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Nearly 10,000 galaxies seen in one part of the sky by the Hubble Space Telescope. Photo: NASA/ESA/STScI

The universe is 13.77 billion years old, according to a new measurement taken using a powerful telescope in Chile.

Why it matters: The precise age of the universe is an important factor for scientists trying to understand the evolution and expansion of the cosmos.

What they found: The Atacama Cosmology Telescope made the measurement by looking at fluctuations in the Cosmic Microwave Background (CMB), the glow left behind after the Big Bang formed the universe.

  • Researchers used the telescope to effectively create a triangle in the sky, measuring distances between the Earth and two points of interest in the CMB and then extrapolate the distance between the two points.
  • Because the universe is expanding, measuring distances gives scientists a sense for how quickly that change is occurring and therefore the age of the universe.
  • The new research is detailed in a study published in the Journal of Cosmology and Astroparticle Physics.

The big picture: Scientists have been mired in a debate about how fast the universe is actually expanding — a number known as the Hubble Constant.

  • Dating the universe to 13.77 billion years is in line with the age of the universe previously estimated using data from the Planck satellite, but other methods that measure the distances between stars have dated the universe as significantly younger.
  • "Now we've come up with an answer where Planck and ACT [Atacama Cosmology Telescope] agree," Simone Aiola an author of the study, said in a statement. "It speaks to the fact that these difficult measurements are reliable."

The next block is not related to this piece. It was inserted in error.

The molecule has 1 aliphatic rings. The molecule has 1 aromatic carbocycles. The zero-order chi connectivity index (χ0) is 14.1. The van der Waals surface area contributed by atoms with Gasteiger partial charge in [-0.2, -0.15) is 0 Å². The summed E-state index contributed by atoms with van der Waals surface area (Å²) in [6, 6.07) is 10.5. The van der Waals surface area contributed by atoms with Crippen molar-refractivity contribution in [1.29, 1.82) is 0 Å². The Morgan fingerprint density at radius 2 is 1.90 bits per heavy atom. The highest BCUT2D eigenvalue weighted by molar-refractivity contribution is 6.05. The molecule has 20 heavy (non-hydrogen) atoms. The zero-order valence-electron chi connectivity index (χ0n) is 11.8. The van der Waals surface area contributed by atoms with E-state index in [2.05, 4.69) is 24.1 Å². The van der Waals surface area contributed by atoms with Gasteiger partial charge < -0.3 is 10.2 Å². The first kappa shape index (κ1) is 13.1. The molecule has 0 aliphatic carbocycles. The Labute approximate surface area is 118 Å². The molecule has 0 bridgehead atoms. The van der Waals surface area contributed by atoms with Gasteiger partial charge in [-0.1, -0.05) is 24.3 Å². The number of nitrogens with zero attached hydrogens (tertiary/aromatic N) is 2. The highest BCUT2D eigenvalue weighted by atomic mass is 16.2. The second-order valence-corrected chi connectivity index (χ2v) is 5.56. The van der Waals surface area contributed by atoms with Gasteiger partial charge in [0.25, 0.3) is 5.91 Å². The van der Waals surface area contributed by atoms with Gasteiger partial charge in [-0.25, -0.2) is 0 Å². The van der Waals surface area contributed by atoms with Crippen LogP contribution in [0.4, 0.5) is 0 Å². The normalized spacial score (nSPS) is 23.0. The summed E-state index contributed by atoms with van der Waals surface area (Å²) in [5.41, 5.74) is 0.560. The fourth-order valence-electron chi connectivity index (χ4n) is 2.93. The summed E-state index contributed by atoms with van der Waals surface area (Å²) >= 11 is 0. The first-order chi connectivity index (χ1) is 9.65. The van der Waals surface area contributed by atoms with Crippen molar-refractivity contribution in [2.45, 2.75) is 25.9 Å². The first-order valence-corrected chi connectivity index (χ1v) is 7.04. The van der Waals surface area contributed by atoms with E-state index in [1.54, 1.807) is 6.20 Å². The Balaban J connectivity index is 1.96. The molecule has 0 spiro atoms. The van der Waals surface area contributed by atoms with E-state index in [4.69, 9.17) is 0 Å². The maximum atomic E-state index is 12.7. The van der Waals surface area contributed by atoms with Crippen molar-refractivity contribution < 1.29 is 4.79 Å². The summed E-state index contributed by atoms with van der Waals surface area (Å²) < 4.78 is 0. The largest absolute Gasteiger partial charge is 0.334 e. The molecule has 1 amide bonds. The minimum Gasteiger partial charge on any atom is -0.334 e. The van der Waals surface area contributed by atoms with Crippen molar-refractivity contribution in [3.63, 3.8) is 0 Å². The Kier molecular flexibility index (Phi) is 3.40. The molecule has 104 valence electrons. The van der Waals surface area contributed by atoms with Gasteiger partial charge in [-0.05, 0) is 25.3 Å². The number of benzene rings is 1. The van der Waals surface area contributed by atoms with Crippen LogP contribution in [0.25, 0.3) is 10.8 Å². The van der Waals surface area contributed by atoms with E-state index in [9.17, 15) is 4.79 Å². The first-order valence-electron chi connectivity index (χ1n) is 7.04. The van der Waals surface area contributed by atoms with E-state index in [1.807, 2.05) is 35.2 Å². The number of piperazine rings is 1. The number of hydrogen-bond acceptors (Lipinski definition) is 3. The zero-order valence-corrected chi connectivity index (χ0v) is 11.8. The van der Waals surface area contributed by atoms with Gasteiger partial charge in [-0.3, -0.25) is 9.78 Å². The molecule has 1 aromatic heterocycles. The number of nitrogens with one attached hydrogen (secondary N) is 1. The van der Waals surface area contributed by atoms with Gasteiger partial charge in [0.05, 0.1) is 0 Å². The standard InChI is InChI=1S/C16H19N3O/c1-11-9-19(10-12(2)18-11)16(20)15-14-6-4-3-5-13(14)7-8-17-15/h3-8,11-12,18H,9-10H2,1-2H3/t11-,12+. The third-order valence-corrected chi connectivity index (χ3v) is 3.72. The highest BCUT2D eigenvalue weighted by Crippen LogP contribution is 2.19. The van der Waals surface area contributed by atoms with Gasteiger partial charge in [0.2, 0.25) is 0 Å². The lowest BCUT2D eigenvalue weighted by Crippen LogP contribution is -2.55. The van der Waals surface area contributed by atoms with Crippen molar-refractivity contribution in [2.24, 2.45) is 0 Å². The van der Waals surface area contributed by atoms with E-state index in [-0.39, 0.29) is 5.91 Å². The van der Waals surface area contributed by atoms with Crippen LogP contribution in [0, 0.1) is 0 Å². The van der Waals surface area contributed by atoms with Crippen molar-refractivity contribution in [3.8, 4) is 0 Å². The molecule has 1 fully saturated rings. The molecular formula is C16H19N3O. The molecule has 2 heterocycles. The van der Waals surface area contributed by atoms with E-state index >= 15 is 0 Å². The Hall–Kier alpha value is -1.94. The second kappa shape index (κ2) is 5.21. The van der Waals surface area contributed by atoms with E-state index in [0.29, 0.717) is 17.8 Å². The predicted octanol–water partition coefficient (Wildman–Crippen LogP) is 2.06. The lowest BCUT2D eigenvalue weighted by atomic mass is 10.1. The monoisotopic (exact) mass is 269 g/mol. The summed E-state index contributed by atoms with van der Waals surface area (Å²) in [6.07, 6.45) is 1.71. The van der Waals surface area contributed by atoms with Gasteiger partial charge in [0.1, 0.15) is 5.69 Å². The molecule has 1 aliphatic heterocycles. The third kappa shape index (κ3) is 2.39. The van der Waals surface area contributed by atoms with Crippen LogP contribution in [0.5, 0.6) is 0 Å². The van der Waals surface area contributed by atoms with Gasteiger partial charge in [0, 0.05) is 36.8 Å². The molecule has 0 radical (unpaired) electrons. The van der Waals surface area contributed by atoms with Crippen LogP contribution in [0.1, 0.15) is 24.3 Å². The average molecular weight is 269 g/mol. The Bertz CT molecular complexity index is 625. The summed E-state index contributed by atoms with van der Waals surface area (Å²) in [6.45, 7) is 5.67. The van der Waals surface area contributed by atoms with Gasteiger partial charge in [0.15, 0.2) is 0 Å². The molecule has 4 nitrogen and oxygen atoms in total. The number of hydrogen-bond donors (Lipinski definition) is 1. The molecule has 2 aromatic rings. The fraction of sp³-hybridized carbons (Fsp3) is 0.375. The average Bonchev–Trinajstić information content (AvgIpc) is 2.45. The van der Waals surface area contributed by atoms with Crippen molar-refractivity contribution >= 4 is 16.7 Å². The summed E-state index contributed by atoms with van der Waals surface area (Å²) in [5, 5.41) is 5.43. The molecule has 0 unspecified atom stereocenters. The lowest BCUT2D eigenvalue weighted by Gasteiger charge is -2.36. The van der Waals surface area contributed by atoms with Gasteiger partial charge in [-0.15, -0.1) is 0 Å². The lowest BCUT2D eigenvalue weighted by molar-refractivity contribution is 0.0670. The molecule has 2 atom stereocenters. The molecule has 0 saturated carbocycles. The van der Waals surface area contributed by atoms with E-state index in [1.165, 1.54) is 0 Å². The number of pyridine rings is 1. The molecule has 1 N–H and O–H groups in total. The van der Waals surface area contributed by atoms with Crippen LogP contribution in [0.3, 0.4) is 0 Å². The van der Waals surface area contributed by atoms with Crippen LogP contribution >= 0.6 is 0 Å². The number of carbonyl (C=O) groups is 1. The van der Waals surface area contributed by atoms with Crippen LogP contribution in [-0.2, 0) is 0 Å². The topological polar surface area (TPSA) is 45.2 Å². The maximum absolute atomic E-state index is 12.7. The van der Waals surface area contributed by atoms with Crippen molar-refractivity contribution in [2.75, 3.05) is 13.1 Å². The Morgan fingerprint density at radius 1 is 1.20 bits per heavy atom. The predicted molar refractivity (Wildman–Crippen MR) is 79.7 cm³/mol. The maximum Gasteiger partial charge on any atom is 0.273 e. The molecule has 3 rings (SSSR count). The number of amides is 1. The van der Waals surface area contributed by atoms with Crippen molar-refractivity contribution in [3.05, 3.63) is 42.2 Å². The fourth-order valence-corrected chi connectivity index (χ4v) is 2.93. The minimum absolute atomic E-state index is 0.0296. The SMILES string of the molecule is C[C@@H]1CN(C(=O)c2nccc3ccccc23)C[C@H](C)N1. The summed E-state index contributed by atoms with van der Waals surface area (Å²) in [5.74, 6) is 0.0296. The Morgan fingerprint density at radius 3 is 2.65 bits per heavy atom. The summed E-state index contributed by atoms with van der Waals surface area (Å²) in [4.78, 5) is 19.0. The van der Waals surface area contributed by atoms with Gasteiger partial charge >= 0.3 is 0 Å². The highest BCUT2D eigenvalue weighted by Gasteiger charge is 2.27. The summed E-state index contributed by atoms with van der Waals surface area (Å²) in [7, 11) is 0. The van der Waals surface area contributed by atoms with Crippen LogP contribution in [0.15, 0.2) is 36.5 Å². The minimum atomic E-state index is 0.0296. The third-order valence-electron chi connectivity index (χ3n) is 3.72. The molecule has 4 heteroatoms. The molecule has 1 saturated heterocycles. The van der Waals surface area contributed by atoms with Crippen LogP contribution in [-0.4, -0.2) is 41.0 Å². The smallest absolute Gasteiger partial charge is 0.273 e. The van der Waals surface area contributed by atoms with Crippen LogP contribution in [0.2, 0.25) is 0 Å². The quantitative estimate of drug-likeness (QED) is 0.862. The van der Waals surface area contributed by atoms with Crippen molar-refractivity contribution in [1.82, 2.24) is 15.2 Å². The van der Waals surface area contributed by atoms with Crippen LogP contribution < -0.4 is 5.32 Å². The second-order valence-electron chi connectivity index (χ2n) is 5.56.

What's next: Scientists are continuing to gather data and double check their analyses in an attempt to resolve the Hubble Constant conflict.

  • "The growing tension between these distant versus local measurements of the Hubble constant suggests that we may be on the verge of a new discovery in cosmology that could change our understanding of how the Universe works," Michael Niemack, an author of the study said in the statement.

Go deeper

47 mins ago - Politics & Policy

Stalemate over filibuster freezes Congress

Illustration: Sarah Grillo/Axios

Senate Majority Leader Chuck Schumer and Mitch McConnell's inability to quickly strike a deal on a power-sharing agreement in the new 50-50 Congress is slowing down everything from the confirmation of President Biden's nominees to Donald Trump's impeachment trial.

Why it matters: Whatever final stance Schumer takes on the stalemate, which largely comes down to Democrats wanting to use the legislative filibuster as leverage over Republicans, will be a signal of the level of hardball we should expect Democrats to play with Republicans in the new Senate.

Dave Lawler, author of World
1 hour ago - World

Biden opts for five-year extension of New START nuclear treaty with Russia

Putin at a military parade. Photo: Valya Egorshin/NurPhoto via Getty

President Biden will seek a five-year extension of the New START nuclear arms control pact with Russia before it expires on Feb. 5, senior officials told the Washington Post.

Why it matters: The 2010 treaty is the last remaining constraint on the arsenals of the world's two nuclear superpowers, limiting the number of deployed nuclear warheads and the bombers, missiles and submarines which can deliver them.

Updated 2 hours ago - Technology

Facebook refers Trump ban to independent Oversight Board for review

Photo: Alex Edelman/AFP via Getty Images

Facebook's independent Oversight Board has accepted a referral from the platform to review its decision to indefinitely suspend former President Trump.

Why it matters: While Trump critics largely praised the company's decision to remove the then-president's account for potential incitement of violence, many world leaders and free speech advocates pushed back on the decision, arguing it sets a dangerous precedent for free speech moving forward.

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